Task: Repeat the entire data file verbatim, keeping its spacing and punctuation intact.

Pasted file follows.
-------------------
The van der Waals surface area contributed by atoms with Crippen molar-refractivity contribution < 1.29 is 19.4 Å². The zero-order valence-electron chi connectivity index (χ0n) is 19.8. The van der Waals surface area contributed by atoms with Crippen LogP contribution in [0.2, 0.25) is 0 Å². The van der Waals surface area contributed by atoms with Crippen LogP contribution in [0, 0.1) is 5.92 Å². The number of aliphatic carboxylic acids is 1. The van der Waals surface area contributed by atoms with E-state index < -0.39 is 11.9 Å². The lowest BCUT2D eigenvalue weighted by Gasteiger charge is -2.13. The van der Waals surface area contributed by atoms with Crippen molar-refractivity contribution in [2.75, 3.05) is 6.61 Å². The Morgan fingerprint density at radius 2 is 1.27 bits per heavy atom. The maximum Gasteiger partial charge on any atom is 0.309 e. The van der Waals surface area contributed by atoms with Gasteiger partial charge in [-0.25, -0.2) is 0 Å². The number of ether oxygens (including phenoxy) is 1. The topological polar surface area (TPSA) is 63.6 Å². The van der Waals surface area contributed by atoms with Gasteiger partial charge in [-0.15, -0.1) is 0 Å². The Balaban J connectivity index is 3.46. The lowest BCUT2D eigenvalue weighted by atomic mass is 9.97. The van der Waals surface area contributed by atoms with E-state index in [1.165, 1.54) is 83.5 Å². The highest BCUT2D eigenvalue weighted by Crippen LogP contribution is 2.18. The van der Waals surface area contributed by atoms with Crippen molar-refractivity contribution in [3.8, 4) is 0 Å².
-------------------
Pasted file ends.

The van der Waals surface area contributed by atoms with Crippen molar-refractivity contribution < 1.29 is 19.4 Å². The zero-order valence-electron chi connectivity index (χ0n) is 19.8. The van der Waals surface area contributed by atoms with Crippen LogP contribution in [0.2, 0.25) is 0 Å². The van der Waals surface area contributed by atoms with Crippen LogP contribution in [0, 0.1) is 5.92 Å². The number of aliphatic carboxylic acids is 1. The van der Waals surface area contributed by atoms with E-state index < -0.39 is 11.9 Å². The lowest BCUT2D eigenvalue weighted by Gasteiger charge is -2.13. The van der Waals surface area contributed by atoms with Crippen molar-refractivity contribution in [2.75, 3.05) is 6.61 Å². The Morgan fingerprint density at radius 2 is 1.27 bits per heavy atom. The maximum Gasteiger partial charge on any atom is 0.309 e. The van der Waals surface area contributed by atoms with Gasteiger partial charge in [-0.25, -0.2) is 0 Å². The number of ether oxygens (including phenoxy) is 1. The topological polar surface area (TPSA) is 63.6 Å². The van der Waals surface area contributed by atoms with Gasteiger partial charge in [-0.15, -0.1) is 0 Å². The Balaban J connectivity index is 3.46. The lowest BCUT2D eigenvalue weighted by atomic mass is 9.97. The van der Waals surface area contributed by atoms with E-state index in [1.165, 1.54) is 83.5 Å². The highest BCUT2D eigenvalue weighted by Crippen LogP contribution is 2.18. The van der Waals surface area contributed by atoms with Crippen molar-refractivity contribution in [3.8, 4) is 0 Å².